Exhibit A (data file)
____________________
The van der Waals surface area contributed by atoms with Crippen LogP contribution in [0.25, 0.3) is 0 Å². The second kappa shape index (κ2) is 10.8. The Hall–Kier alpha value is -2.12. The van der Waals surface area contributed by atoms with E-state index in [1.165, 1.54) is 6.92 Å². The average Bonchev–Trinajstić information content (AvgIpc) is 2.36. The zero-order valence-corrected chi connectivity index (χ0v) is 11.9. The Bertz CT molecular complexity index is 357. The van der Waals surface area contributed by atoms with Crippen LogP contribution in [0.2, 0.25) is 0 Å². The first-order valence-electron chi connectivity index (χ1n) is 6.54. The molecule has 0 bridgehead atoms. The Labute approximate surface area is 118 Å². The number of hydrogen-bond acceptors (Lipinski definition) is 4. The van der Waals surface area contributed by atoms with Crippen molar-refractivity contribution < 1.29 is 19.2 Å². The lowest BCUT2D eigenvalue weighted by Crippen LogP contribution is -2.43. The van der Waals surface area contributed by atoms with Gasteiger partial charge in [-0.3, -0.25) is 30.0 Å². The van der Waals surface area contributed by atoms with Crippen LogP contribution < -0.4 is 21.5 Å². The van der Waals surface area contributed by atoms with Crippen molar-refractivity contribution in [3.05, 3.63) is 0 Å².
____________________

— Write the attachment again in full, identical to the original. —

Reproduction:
The van der Waals surface area contributed by atoms with Crippen LogP contribution in [0.25, 0.3) is 0 Å². The second kappa shape index (κ2) is 10.8. The Hall–Kier alpha value is -2.12. The van der Waals surface area contributed by atoms with E-state index in [1.165, 1.54) is 6.92 Å². The average Bonchev–Trinajstić information content (AvgIpc) is 2.36. The zero-order valence-corrected chi connectivity index (χ0v) is 11.9. The Bertz CT molecular complexity index is 357. The van der Waals surface area contributed by atoms with Crippen LogP contribution in [0.2, 0.25) is 0 Å². The first-order valence-electron chi connectivity index (χ1n) is 6.54. The molecule has 0 bridgehead atoms. The Labute approximate surface area is 118 Å². The number of hydrogen-bond acceptors (Lipinski definition) is 4. The van der Waals surface area contributed by atoms with Crippen molar-refractivity contribution < 1.29 is 19.2 Å². The lowest BCUT2D eigenvalue weighted by Crippen LogP contribution is -2.43. The van der Waals surface area contributed by atoms with Gasteiger partial charge in [-0.3, -0.25) is 30.0 Å². The van der Waals surface area contributed by atoms with Crippen LogP contribution < -0.4 is 21.5 Å². The van der Waals surface area contributed by atoms with Crippen molar-refractivity contribution in [3.05, 3.63) is 0 Å².